4 Principles of Bjj You Can Use Today

In another article we talked about Techniques vs. Concepts (Concepts vs. Techniques – Two Ways of Learning BJJ )in your learning of jiu-jitsu. This week I would like to offer a few ideas on how you can identify and utilize the concepts of “the gentle art” that will lead to a deeper understanding of the “WHY” Jiu-Jitsu is so effective for the smaller person to defeat a larger, stronger opponent.

Here are 4 Principles of Jiu-jitsu that you should be aware of and look to employ in your bjj:

1) Use strongest the parts of your body against weaker parts of your opponents body

The straight arm lock from mount is a perfect example of this principle. When executing the arm lock, you are using the strongest muscle chain in the human body (the hips and legs) against the relatively smaller and weaker elbow joint of the opponent. Furthermore, both of your arms holding one of the opponents (2 on 1!) and using both legs to control the opponent’s body movements.

Matching arm strength against arm strength of a bigger, more powerful opponent will only result in the smaller losing the battle. But when the smaller opponent can use their strongest against the weakest of the bigger opponent, they may gain the leverage advantage.

2) Use action / reaction to attack 

There is an old cliche about the “softer” styles of martial arts like aikido and tai chi where a wizened old man is able to “Use the opponent’s their force against them” to effortlessly toss a hulking opponent.

This principle is not purely the stuff of martial arts legend or movie choreography! Judo and wrestling use this principle to setup most of the throws and takedowns. Trying to control a standing opponent is very difficult compared to the ground fight, as the opponent has freedom of movement and can instantly react and move away from the attacker.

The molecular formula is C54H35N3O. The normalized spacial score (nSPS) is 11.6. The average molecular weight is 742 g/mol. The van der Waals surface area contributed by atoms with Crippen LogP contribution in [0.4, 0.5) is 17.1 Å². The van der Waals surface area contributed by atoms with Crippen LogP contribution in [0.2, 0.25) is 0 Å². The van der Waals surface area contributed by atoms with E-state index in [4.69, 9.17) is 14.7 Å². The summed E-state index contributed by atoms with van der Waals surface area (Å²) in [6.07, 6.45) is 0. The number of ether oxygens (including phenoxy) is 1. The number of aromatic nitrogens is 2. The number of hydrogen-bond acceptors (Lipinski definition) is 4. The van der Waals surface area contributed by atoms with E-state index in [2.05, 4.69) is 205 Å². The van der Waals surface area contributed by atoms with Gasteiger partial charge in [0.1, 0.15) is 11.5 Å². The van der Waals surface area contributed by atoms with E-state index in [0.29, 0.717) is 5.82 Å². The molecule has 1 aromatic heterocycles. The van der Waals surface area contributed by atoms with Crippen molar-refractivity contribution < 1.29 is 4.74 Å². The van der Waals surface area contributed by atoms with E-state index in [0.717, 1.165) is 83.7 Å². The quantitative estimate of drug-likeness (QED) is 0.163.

Knowing that any attack will provoke a reaction, the clever martial artist will first fake an attack to disguise their true intention. Then use the opponent’s reaction (shift in balance, weight and mental attention) to create the opening for the successful technique!

The applications for this principle in bjj are infinite.


read also: Fake It ‘Til You Make It

3) If you can’t move your opponent, move your own body. 

My first bjj professor said that the most difficult thing for beginners to learn in bjj was to move the hips. We have been trained to use our arms to pull or push since childhood and bjj is now asking that we instead move our entire bodies.

This becomes uncomfortably clear when trying to escape from bottom of side control for most students. Your arms are simply not strong enough to lift a heavy opponent’s weight off of your chest (especially when you are fatigued!). The solution is simple: “If you can’t move your opponent’s body around, move your own body.”Move your hips!

* TIP: This advice is critical for attacking the armlock from the guard!

4) “Be like water”

Bruce Lee expressed this concept of being adaptable to your opponent in a fight. The nature of combat is inherently unpredictable. No conflict between evenly matched opponents goes according to the way “it is supposed” to happen.

The opponent has a will and force of their own and may be successful at defending even your best techniques or carefully planned strategy. This requires the student of jiu-jitsu to adapt their movements in a split second and move from an ineffective attack to a different tactic.

I have often observed inexperienced students fall in love with a certain technique and stubbornly persist in trying to complete it even though the opponent has applied 100% of their defence against it.

Pic from: http://www.bruceleeactionmuseum.org/
Pic from: http://www.bruceleeactionmuseum.org/

What would Bruce do?

Be willing to change your position and adapt to your opponents moves!

What is your favorite principle of jiu-jitsu?